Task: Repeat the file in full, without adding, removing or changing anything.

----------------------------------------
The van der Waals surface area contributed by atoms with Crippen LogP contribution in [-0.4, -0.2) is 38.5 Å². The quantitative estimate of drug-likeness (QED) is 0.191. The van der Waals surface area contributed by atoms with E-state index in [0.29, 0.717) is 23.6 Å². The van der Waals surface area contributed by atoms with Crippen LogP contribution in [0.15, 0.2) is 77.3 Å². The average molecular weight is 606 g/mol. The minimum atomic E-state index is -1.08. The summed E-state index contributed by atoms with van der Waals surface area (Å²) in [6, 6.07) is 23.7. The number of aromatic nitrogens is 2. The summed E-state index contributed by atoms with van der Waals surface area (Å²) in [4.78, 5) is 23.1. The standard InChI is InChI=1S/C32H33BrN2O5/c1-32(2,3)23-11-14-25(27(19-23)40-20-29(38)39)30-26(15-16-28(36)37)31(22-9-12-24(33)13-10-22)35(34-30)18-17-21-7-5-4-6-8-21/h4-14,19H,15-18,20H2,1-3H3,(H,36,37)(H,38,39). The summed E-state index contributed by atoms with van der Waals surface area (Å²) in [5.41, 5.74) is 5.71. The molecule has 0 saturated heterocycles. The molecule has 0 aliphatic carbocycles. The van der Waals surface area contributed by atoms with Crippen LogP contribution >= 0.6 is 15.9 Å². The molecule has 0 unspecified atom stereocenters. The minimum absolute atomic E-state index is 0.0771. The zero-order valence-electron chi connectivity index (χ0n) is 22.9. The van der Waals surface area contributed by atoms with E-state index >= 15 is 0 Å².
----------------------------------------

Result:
The van der Waals surface area contributed by atoms with Crippen LogP contribution in [-0.4, -0.2) is 38.5 Å². The quantitative estimate of drug-likeness (QED) is 0.191. The van der Waals surface area contributed by atoms with E-state index in [0.29, 0.717) is 23.6 Å². The van der Waals surface area contributed by atoms with Crippen LogP contribution in [0.15, 0.2) is 77.3 Å². The average molecular weight is 606 g/mol. The minimum atomic E-state index is -1.08. The summed E-state index contributed by atoms with van der Waals surface area (Å²) in [6, 6.07) is 23.7. The number of aromatic nitrogens is 2. The summed E-state index contributed by atoms with van der Waals surface area (Å²) in [4.78, 5) is 23.1. The standard InChI is InChI=1S/C32H33BrN2O5/c1-32(2,3)23-11-14-25(27(19-23)40-20-29(38)39)30-26(15-16-28(36)37)31(22-9-12-24(33)13-10-22)35(34-30)18-17-21-7-5-4-6-8-21/h4-14,19H,15-18,20H2,1-3H3,(H,36,37)(H,38,39). The summed E-state index contributed by atoms with van der Waals surface area (Å²) in [5.41, 5.74) is 5.71. The molecule has 0 saturated heterocycles. The molecule has 0 aliphatic carbocycles. The van der Waals surface area contributed by atoms with Crippen LogP contribution >= 0.6 is 15.9 Å². The molecule has 0 unspecified atom stereocenters. The minimum absolute atomic E-state index is 0.0771. The zero-order valence-electron chi connectivity index (χ0n) is 22.9. The van der Waals surface area contributed by atoms with E-state index >= 15 is 0 Å².